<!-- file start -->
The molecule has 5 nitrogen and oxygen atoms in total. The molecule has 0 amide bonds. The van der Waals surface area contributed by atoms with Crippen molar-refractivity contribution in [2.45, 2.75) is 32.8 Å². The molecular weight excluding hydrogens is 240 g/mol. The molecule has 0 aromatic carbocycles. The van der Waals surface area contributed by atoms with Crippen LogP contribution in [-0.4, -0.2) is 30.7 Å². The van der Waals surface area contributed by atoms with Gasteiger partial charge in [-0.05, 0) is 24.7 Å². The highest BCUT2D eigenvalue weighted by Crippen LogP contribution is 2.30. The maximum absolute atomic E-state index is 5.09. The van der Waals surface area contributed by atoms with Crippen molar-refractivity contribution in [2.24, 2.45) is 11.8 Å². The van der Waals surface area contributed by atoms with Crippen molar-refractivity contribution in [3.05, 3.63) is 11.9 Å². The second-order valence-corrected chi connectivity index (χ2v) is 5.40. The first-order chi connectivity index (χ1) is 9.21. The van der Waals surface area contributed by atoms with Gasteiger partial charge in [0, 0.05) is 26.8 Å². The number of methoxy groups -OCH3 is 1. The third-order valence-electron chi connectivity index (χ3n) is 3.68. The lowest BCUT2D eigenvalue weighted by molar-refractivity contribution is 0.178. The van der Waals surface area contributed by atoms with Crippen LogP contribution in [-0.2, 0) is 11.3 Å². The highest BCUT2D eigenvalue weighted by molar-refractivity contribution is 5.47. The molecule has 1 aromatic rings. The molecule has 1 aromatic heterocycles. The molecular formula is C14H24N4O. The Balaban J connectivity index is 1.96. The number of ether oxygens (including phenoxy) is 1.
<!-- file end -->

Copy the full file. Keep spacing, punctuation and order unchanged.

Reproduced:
The molecule has 5 nitrogen and oxygen atoms in total. The molecule has 0 amide bonds. The van der Waals surface area contributed by atoms with Crippen molar-refractivity contribution in [2.45, 2.75) is 32.8 Å². The molecular weight excluding hydrogens is 240 g/mol. The molecule has 0 aromatic carbocycles. The van der Waals surface area contributed by atoms with Crippen LogP contribution in [-0.4, -0.2) is 30.7 Å². The van der Waals surface area contributed by atoms with Gasteiger partial charge in [-0.05, 0) is 24.7 Å². The highest BCUT2D eigenvalue weighted by Crippen LogP contribution is 2.30. The maximum absolute atomic E-state index is 5.09. The van der Waals surface area contributed by atoms with Crippen molar-refractivity contribution in [2.24, 2.45) is 11.8 Å². The van der Waals surface area contributed by atoms with Crippen molar-refractivity contribution in [3.05, 3.63) is 11.9 Å². The second-order valence-corrected chi connectivity index (χ2v) is 5.40. The first-order chi connectivity index (χ1) is 9.21. The van der Waals surface area contributed by atoms with Gasteiger partial charge in [0, 0.05) is 26.8 Å². The number of methoxy groups -OCH3 is 1. The third-order valence-electron chi connectivity index (χ3n) is 3.68. The lowest BCUT2D eigenvalue weighted by molar-refractivity contribution is 0.178. The van der Waals surface area contributed by atoms with Crippen LogP contribution in [-0.2, 0) is 11.3 Å². The highest BCUT2D eigenvalue weighted by molar-refractivity contribution is 5.47. The molecule has 1 aromatic rings. The molecule has 1 aromatic heterocycles. The molecular formula is C14H24N4O. The Balaban J connectivity index is 1.96. The number of ether oxygens (including phenoxy) is 1.